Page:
A Voyager tanker brought three new F-35B jets over the Atlantic to their new home in the United Kingdom.
The UK already has 18 F-35B jets, this brings the total up to 21.
It should be noted that numbers right now are currently where they’re expected to be and inline with the 2015 Strategic Defence and Security Review.
2 F-35B in LRIP run 3, 1 F-35B in LRIP run 4, 1 F-35B in LRIP run 7, 4 F-35B in LRIP run 8, 6 F-35B in LRIP run 9, 3 F-35B in LRIP run 10, 2 F-35B in LRIP run 11, 2 F-35B in LRIP run 12 6 F-35B in LRIP run 13, 8 F-35B in LRIP run 14 and 7 F-35B in LRIP run 15. This brings us to 42 in 2023.
How many will the UK get?
In an exclusive report by Lucy Fisher at The Times, it was claimed that the Ministry of Defence have discussed procuring 70 F-35 jets instead of 138 as a ‘minimum credible F-35 fleet’.
It should be noted that the UK is only committed to buy 48 so far.
The report states that Britain could buy only half its target of 138 F-35 jets, according to sources close to the government’s defence review and that “the wider British aspiration to buy 138 of the aircraft over the lifespan of the US-led programme is seen as unlikely to be fulfilled”.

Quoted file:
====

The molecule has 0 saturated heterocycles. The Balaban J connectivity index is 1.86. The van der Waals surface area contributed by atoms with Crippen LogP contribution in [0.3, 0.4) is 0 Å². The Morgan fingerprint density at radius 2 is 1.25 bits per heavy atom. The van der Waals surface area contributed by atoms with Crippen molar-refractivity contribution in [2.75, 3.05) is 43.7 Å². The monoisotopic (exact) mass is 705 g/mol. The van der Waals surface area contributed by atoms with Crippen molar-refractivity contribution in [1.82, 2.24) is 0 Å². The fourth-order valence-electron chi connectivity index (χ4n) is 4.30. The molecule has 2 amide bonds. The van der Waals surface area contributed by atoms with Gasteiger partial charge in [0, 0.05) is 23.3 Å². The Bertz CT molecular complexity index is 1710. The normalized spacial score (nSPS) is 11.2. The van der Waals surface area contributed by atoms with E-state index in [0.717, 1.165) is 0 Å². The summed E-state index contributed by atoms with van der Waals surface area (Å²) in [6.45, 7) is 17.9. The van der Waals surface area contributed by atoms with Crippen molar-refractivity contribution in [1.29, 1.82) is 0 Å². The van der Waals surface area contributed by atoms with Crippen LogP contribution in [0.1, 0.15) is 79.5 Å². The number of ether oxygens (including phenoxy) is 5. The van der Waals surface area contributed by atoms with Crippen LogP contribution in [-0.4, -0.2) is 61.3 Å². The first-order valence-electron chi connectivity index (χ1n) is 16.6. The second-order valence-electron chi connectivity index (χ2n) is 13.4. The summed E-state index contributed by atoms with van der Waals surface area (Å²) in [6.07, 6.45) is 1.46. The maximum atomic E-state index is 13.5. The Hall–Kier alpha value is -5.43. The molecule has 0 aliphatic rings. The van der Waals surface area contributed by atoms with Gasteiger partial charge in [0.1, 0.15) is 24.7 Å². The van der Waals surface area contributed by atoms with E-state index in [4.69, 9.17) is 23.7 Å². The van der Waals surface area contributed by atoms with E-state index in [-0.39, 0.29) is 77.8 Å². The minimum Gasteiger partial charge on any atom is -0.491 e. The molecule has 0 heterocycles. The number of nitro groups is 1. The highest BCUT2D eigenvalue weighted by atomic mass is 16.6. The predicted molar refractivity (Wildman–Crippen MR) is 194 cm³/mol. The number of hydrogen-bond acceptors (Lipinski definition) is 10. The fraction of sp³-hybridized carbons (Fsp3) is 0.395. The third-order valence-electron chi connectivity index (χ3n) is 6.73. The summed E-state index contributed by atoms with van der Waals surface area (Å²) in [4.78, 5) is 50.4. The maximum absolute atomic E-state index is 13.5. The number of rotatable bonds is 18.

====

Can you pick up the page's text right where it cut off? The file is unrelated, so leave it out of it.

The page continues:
You can read more here.
A recent report from the NAO warns that not enough funding has actually been made available for sufficient F-35 jets. The report titled ‘Carrier Strike – Preparing for deployment’, examines the MoD’s management of the programme since 2017 and the risks towards achieving Carrier Strike’s full capabilities.
According to the National Audit Office:
“The Department has not yet made funding available for enough Lightning II jets to sustain Carrier Strike operations over its life. From 2015, its intention has been to buy 138 Lightning II jets, which will sustain Carrier Strike operations to the 2060s. The Department initially ordered 48 jets but has not yet committed to buying any more. In response to wider financial pressures, it will also receive seven of the 48 jets in 2025, a year later than planned.
Since we reported in 2017, the approved cost of the Lightning II project has increased from £9.1 billion to £10.5 billion (15%), reflecting approvals for capability upgrades, integration of UK weapons and sustainment costs. There will be further cost approvals to upgrade the existing fleet with new software and weapons, and there is a continued risk of cost increases due to exchange rate fluctuations. The Department plans to reassess the number and type of Lightning II jets that it needs in the Integrated Review, but its ability to use Carrier Strike will be constrained if it has fewer jets than planned.”There will undoubtedly be many rumours prior to the upcoming defence review and we can only advise that you take everything you read on this subject with a pinch of salt as, for the most part, you will be reading about options or worst case scenarios and not firm plans.